The function of a retainer is to maintain proper distance between rolling elements. Almost all roller bearings have stamped retainers made of iron-silicon bronze or lead brass. Run-of-the-mill bearings tend to have stamped steel retainers.

Stamped bronze or brass retainers for ball bearings are used more in Europe than the U.S.; here, they are generally an extra-cost option for high-speed applications. Plastic retainers have higher speed capability than metal retainers in most applications, but are temperature limited.

Retainer wear is inversely related to hardness so, in general, the harder retainer materials are more desirable, particularly at high speeds. However, plastics such as phenolic are used at operating temperatures up to 270°F, PTFE to 450°F, and polyimide to 500°F. Common metals for low wear are S-Monel, M-1, and 440C. Common softer metals include cobalt and copper alloys.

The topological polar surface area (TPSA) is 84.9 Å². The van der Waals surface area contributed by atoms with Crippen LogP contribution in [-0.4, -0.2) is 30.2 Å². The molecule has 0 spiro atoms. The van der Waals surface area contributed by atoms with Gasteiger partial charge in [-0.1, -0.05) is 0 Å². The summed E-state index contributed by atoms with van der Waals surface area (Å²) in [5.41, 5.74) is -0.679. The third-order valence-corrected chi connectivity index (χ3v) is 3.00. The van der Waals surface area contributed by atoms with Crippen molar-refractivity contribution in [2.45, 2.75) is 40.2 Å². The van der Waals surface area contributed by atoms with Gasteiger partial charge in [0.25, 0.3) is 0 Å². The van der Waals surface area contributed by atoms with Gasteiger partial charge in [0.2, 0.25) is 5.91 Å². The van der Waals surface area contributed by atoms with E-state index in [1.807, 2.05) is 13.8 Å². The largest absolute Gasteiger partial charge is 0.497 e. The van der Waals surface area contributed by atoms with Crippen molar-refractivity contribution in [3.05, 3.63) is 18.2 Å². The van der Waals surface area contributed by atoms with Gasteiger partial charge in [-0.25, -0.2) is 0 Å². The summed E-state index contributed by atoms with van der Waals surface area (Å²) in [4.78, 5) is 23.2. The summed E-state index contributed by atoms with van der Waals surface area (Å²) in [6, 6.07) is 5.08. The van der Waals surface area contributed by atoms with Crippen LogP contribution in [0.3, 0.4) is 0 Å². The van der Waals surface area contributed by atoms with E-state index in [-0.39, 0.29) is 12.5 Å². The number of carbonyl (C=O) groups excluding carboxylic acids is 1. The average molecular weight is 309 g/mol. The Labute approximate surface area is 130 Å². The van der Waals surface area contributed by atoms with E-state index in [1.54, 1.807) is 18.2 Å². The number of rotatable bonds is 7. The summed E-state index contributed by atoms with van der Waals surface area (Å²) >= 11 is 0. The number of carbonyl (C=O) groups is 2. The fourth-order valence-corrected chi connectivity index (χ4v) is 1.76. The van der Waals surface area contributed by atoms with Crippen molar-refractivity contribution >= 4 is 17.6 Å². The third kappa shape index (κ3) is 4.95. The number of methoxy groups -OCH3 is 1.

For most applications, retainers can ride on the outer or inner race. But for high speeds, they should ride on the outer race and be thin enough to allow lubricant flow between retainer and inner race. For high-speed small-bore bearings, it is often necessary to use a silver-plated semihard tool-steel retainer with oil-mist lubrication.